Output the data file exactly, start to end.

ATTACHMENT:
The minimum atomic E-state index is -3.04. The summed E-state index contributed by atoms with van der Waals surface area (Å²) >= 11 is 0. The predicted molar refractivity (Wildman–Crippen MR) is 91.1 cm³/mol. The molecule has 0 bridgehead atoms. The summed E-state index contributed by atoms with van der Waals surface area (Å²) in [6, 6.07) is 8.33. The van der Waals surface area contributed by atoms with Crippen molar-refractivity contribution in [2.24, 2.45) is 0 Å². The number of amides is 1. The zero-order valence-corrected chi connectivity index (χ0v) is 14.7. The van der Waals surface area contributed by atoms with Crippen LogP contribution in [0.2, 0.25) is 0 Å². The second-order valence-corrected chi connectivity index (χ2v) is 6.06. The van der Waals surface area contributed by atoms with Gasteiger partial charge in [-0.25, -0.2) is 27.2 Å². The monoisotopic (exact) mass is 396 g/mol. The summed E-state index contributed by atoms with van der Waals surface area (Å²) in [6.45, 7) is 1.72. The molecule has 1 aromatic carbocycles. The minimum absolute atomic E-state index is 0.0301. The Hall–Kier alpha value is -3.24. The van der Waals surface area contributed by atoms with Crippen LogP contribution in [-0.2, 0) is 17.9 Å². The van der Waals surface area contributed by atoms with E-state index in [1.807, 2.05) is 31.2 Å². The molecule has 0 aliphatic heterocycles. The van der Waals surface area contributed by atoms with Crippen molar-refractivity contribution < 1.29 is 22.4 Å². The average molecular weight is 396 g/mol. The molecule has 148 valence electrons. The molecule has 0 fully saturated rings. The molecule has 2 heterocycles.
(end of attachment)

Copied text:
The minimum atomic E-state index is -3.04. The summed E-state index contributed by atoms with van der Waals surface area (Å²) >= 11 is 0. The predicted molar refractivity (Wildman–Crippen MR) is 91.1 cm³/mol. The molecule has 0 bridgehead atoms. The summed E-state index contributed by atoms with van der Waals surface area (Å²) in [6, 6.07) is 8.33. The van der Waals surface area contributed by atoms with Crippen molar-refractivity contribution in [2.24, 2.45) is 0 Å². The number of amides is 1. The zero-order valence-corrected chi connectivity index (χ0v) is 14.7. The van der Waals surface area contributed by atoms with Crippen LogP contribution in [0.2, 0.25) is 0 Å². The second-order valence-corrected chi connectivity index (χ2v) is 6.06. The van der Waals surface area contributed by atoms with Gasteiger partial charge in [-0.25, -0.2) is 27.2 Å². The monoisotopic (exact) mass is 396 g/mol. The summed E-state index contributed by atoms with van der Waals surface area (Å²) in [6.45, 7) is 1.72. The molecule has 1 aromatic carbocycles. The minimum absolute atomic E-state index is 0.0301. The Hall–Kier alpha value is -3.24. The van der Waals surface area contributed by atoms with Crippen LogP contribution in [-0.2, 0) is 17.9 Å². The van der Waals surface area contributed by atoms with E-state index in [1.807, 2.05) is 31.2 Å². The molecule has 0 aliphatic heterocycles. The van der Waals surface area contributed by atoms with Crippen molar-refractivity contribution < 1.29 is 22.4 Å². The average molecular weight is 396 g/mol. The molecule has 148 valence electrons. The molecule has 0 fully saturated rings. The molecule has 2 heterocycles.